The Beginnings of Things

It all began one morning in the summer of 1936 when Jacques-Yves Cousteau put on goggles.

But really, we should rewind the tape a bit further back. Because Mr. Cousteau might not have been wearing goggles were it not for one evening a few months earlier on a twisting, turning road.

That evening found Mr. Cousteau – a young French naval officer who hoped to become a naval aviator – with a wedding to attend in the Vosges Mountains. So, the young officer borrowed his father’s speedy Salmson sports car and began the drive.

But Mr. Cousteau never made it to the wedding. On a twisting, turning road, the Salmson’s headlight shorted out. And Mr. Cousteau smashed into a retaining wall.

He would live, of course. But his arms were mangled and broken. His aviation hopes shot.

Swim, a colleague suggested, it could help to strengthen those arms of yours. So, Mr. Cousteau swam. Like most swimmers of the time, he wore no goggles. And he thought of the sea as little more than a salty obstacle to perfecting his crawl stroke.

Until one summer morning in 1936.

On that morning, Mr. Cousteau walked into the water with a friend’s pair of Fernez goggles. He opened his eyes in the murky underwater. He saw rocks covered in silver algae. He saw fish after fish. He saw life in the murky underwater. And he walked out of the water a different man.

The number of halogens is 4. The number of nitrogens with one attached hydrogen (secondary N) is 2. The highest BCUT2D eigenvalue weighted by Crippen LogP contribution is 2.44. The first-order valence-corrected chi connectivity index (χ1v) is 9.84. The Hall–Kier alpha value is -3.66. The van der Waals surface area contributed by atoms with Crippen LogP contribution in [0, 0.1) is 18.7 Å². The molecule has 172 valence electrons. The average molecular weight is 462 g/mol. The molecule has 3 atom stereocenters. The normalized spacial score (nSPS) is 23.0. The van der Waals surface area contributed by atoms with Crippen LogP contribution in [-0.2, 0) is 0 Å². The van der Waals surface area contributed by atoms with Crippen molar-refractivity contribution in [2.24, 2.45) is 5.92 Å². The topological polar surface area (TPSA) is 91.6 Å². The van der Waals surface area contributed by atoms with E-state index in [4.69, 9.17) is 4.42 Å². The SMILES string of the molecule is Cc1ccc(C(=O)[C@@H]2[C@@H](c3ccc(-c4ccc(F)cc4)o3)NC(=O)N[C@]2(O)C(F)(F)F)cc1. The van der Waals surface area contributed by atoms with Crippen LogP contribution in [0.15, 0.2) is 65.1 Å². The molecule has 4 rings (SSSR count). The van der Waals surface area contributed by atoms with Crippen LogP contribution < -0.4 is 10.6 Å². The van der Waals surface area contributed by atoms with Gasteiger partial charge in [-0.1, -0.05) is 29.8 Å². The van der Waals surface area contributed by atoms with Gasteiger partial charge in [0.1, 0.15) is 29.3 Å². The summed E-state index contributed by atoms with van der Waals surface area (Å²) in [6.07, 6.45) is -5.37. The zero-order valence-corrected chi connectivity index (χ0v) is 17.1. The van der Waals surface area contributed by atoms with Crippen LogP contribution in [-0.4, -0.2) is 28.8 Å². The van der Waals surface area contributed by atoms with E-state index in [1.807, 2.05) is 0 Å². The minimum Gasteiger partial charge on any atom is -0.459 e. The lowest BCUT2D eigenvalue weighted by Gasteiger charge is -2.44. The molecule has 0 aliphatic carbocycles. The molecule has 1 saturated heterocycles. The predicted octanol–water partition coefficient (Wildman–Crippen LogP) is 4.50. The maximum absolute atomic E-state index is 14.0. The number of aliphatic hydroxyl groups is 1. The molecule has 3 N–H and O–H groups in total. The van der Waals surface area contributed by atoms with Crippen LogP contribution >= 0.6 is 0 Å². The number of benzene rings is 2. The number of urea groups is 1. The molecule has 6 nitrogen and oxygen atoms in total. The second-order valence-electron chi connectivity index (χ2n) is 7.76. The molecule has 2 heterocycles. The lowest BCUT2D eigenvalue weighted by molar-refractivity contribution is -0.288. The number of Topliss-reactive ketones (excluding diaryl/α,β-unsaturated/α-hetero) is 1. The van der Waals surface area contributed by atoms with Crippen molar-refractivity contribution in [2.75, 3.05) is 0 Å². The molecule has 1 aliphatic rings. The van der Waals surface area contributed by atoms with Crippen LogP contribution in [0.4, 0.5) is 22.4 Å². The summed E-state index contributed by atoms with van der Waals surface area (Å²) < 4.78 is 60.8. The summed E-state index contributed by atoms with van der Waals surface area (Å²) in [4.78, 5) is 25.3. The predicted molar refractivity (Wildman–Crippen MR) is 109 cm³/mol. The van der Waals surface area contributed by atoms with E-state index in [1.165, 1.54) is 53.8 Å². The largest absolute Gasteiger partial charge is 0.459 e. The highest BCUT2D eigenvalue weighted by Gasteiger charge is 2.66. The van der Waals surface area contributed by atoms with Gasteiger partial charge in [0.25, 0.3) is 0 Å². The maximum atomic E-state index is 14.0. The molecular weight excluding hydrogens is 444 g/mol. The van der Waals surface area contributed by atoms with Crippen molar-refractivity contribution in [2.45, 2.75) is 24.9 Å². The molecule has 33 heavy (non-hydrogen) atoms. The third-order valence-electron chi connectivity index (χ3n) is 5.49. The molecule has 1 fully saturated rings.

“Sometimes we are lucky enough to know that our lives have been changed,” he wrote in The Silent World, “to discard the old, embrace the new, and run headlong down an immutable course. It happened to me on that summer’s day, when my eyes were opened on the sea.”

Beginnings, after all, aren’t always where we expect them to be, where we plan them to be. They can come disguised in car crashes and salty water. But if we can keep our eyes opened to them – to the unexpected, unplanned, murky beginnings – we can be changed by them.

Mr. Cousteau – who had no scientific degrees, who had never intended to spend his life underwater or invent the Aqua-lung scuba gear or write bestselling ocean books and make popular ocean films – discarded his aviation hopes.

And ran headlong into the ocean.

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